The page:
Unlike our rigid skeleton the microtubules within a cell are flexible, dynamic structures. Their growth is coordinated by a complicated network of protein signals, much of which is poorly understood. Scientists search for missing pieces of the puzzle by blocking the manufacture of proteins and observing the effects. Here, this technique is being used to show the importance of two proteins called CAMSAP2 and CAMSAP3 in human cells. Patterns are revealed by staining cell nuclei blue and tagging microtubule proteins with green and red fluorescent particles. In unaltered cells (top left) microtubule growth is tightly controlled, but without CAMSAP2 (top right) or CAMSAP3 (bottom left) the cell skeleton grows very haphazardly. Disabling both proteins simultaneously (bottom right) exaggerates the effect. Microtubules play a key role in cell division, so understanding the system could provide better targets for anti-cancer drugs that destroy rapidly dividing cells.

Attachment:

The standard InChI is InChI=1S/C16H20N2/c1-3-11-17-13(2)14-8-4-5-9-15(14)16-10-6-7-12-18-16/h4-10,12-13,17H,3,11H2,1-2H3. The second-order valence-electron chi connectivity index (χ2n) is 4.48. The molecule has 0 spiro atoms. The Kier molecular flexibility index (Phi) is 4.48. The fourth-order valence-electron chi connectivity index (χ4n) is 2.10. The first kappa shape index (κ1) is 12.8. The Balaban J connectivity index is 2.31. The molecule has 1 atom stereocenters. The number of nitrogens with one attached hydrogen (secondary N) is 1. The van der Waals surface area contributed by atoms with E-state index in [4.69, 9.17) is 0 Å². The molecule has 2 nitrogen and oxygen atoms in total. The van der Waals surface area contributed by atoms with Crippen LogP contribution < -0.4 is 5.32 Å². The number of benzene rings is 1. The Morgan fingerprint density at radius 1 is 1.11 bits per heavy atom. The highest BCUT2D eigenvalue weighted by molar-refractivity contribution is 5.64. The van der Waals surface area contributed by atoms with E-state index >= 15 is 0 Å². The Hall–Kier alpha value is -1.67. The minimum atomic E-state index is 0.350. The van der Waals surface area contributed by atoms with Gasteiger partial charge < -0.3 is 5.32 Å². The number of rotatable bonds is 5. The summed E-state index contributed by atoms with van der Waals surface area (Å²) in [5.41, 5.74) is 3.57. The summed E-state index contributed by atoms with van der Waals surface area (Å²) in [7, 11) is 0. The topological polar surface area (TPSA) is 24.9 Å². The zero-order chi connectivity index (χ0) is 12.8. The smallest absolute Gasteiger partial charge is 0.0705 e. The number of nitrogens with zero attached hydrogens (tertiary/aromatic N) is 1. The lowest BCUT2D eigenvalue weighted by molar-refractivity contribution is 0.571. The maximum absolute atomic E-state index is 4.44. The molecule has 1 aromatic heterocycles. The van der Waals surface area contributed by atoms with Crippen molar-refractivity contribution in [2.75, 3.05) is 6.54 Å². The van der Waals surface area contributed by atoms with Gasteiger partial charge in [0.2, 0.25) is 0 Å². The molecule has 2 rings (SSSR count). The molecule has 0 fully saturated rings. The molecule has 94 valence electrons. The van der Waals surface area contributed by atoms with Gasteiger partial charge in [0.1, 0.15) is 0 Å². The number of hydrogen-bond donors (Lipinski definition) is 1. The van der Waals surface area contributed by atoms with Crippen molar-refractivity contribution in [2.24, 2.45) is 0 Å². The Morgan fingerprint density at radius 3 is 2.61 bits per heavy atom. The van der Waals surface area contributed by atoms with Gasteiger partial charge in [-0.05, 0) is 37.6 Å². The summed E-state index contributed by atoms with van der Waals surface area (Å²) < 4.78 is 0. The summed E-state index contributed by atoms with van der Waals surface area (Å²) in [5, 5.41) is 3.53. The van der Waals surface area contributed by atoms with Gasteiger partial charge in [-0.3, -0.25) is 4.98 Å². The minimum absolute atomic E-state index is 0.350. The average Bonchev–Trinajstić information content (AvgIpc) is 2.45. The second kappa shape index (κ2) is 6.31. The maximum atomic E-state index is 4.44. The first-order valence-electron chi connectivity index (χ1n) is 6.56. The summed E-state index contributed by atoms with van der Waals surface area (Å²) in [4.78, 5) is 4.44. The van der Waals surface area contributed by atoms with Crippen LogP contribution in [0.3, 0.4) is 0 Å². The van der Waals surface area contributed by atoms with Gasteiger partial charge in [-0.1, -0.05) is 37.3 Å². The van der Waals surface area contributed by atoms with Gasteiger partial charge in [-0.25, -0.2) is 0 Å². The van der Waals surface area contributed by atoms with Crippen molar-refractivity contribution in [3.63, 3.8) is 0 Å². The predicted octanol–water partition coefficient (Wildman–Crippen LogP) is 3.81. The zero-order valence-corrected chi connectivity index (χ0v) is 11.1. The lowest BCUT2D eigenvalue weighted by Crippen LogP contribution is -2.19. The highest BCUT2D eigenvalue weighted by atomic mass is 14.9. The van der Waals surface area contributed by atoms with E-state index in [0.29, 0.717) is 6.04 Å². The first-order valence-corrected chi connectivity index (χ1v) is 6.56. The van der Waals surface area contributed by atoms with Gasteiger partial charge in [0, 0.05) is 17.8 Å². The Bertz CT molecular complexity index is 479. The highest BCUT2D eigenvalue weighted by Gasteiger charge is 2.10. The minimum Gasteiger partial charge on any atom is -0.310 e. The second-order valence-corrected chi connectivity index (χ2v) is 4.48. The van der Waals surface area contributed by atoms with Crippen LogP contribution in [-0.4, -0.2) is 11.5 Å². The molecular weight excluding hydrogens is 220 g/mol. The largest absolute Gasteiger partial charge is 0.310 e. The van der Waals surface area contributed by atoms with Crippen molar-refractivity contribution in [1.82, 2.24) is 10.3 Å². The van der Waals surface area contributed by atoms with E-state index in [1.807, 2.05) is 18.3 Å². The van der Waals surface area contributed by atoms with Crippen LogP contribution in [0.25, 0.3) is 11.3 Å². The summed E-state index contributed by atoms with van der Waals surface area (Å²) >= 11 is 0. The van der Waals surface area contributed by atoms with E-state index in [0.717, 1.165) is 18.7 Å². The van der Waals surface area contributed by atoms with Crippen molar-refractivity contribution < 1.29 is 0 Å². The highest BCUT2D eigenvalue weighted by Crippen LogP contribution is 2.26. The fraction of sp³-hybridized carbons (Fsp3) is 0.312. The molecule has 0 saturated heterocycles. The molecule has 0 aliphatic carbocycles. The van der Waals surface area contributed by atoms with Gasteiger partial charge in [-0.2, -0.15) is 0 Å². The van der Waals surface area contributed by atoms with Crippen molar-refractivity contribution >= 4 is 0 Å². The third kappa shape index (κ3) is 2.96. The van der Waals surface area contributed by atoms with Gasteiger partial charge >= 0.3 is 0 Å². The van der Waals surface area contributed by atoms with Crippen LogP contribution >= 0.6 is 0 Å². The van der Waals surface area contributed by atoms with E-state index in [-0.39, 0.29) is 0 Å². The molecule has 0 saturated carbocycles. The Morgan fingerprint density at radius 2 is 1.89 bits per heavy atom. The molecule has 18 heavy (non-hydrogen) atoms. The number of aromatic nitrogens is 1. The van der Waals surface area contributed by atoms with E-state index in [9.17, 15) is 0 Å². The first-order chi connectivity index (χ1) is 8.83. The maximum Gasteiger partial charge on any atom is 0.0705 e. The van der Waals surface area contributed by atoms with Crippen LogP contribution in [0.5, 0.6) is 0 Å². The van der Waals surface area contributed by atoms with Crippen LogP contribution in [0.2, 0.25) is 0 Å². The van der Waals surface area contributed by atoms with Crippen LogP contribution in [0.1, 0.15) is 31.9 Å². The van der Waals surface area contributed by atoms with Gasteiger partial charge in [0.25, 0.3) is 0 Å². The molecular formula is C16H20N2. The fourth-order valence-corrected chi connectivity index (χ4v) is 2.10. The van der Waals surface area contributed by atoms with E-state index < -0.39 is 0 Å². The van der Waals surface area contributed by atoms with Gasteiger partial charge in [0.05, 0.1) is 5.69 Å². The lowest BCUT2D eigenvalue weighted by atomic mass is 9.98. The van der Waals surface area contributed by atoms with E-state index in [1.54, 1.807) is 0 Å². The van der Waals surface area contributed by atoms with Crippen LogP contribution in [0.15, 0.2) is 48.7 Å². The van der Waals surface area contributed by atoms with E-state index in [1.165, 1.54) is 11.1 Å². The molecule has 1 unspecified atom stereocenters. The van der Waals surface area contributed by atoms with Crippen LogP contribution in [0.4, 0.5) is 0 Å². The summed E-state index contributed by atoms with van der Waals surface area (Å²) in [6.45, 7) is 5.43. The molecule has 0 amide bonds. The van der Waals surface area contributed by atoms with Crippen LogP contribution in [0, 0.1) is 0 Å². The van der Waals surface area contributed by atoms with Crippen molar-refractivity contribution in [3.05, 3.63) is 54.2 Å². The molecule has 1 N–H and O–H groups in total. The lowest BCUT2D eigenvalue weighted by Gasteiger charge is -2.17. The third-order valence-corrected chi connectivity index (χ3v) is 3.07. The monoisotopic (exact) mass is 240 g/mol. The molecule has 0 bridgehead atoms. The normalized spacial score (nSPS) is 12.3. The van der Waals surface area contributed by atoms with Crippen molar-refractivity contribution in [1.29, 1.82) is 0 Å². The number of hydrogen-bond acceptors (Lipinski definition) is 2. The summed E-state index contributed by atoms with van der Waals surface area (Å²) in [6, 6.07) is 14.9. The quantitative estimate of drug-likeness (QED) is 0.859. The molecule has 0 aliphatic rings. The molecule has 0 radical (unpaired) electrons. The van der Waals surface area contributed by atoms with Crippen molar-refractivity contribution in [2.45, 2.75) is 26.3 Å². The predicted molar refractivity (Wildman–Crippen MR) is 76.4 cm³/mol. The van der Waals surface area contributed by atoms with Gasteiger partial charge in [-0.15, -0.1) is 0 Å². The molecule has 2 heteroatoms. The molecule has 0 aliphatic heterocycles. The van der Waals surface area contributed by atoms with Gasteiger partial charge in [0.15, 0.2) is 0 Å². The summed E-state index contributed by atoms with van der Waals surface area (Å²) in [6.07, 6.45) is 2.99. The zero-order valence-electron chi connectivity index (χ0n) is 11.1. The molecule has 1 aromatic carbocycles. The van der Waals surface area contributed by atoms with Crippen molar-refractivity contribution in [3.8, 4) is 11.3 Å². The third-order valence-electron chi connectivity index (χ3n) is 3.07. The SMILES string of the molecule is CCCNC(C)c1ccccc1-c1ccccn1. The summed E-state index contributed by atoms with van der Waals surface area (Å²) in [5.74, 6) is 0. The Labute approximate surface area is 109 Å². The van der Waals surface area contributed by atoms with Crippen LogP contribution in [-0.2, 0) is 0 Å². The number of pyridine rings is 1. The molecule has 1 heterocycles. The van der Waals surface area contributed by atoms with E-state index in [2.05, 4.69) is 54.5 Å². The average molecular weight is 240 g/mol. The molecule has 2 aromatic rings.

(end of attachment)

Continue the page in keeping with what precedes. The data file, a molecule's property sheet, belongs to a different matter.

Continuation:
Written by Emma Stoye
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